IKEA and plastic straws
Laurel Brunner discusses how big brands such as IKEA and Starbucks are being ambitious with their sustainability efforts including removing plastic straws.
When big brands start taking action, you know it is serious. Recently, IKEA and Starbucks announced their plan to get rid of plastic straws. This could be the start of some bolder initiatives. Both companies are keen to be perceived as being active around the plastic pollution issue.
Starbucks’ objective is to replace 1 billion plastic straws with compostable alternatives by 2020. Starbucks currently has 28,000 outlets across the world and will introduce straws made from paper and compostable materials to replace the plastic ones. In addition, it will develop a recyclable lid as part of a $10 million investment that includes development of a sustainable cup. Starbucks have also experimented with charging a premium price for its cups, either to pay for the recycling or because it can get away with it with its hipster customers who wish to be more sustainably responsible. Currently a trial has been running in London for the past few months. It is expected that this will be rolled out to another 950 locations.
Starbucks’ new straws will be available first in the US and then in Europe, starting with France, then the Netherlands and then the UK. For printers this perhaps does not mean much, however it is unlikely that Starbucks’ interest in sustainability improvements will be limited to straws. Producers of packaging and other variants of print should be ready to demonstrate their sustainability efforts to support Starbucks’ increasing number of environmental objectives.
IKEA has a more ambitious set of goals, but it is following a similar route to Starbucks. IKEA has announced that its UK and Ireland stores will stop offering single use plastic straws. The company expects all stores to follow by 2020. Companies that provide print services such as IKEA should be aware that there is more to this than just removing plastic straws.
IKEA has a very ambitious ‘People and Planet Positive’ initiative which incorporates all aspects of IKEA’s business, including its customers and suppliers. The objective is to “transform the IKEA brand, the industries in the IKEA value chain and life at home for people across the world”. This will be achieved by balancing environmental protection with economic growth via a new business plan. IKEA is taking a leadership position with customers and suppliers by using its bulk to push for change.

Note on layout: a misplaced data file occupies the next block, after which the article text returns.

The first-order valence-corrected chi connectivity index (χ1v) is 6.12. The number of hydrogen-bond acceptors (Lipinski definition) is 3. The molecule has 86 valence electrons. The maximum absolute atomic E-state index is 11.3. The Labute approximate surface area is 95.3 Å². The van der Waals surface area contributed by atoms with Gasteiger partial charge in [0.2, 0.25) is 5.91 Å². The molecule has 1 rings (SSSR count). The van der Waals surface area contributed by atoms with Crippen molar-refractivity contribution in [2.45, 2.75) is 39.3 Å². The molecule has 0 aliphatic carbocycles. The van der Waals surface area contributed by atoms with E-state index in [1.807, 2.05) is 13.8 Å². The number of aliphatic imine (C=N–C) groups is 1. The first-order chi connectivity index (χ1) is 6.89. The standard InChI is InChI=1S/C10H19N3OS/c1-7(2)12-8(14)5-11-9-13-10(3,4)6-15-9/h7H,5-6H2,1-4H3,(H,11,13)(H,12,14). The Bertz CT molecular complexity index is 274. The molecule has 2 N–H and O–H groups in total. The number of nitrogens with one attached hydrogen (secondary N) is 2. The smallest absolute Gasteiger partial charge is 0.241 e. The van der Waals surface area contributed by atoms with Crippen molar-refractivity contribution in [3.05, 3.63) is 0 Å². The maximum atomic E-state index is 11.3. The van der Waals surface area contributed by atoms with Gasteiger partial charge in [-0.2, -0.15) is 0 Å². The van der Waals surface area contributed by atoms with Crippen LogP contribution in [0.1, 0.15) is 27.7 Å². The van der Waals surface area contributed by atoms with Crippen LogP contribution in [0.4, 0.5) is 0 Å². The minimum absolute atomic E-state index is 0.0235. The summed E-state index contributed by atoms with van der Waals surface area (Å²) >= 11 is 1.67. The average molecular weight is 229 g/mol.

IKEA’s objectives are in line with the United Nations Sustainable Development Goals, this is not just about print and packaging but about assisting people to get out of poverty and to live decent lives. Unfortunately, in all the lofty rhetoric there is not much information about managing packaging so that less of it is wasted or improving its carbon footprint. Is this another example of the invisibility of print or is this something that brands ignore because it is too problematic to fix? Perhaps, it is up to graphics industry professionals to take a stronger position on this, particularly large manufacturers. They should be contacting major brands to co-create packaging waste problem solutions. The straws are only the start.
Source: This article was produced by the Verdigris project, an industry initiative intended to raise awareness of print’s positive environmental impact. This commentary helps printing companies keep up to date with environmental standards, and how environmentally friendly business management can help improve their bottom lines. Verdigris is supported by the following companies: Agfa Graphics, Spindrift.click, EFI, FESPA, HP, Kodak, Kornit Digital, Ricoh, Splash PR, Unity Publishing and Xeikon.
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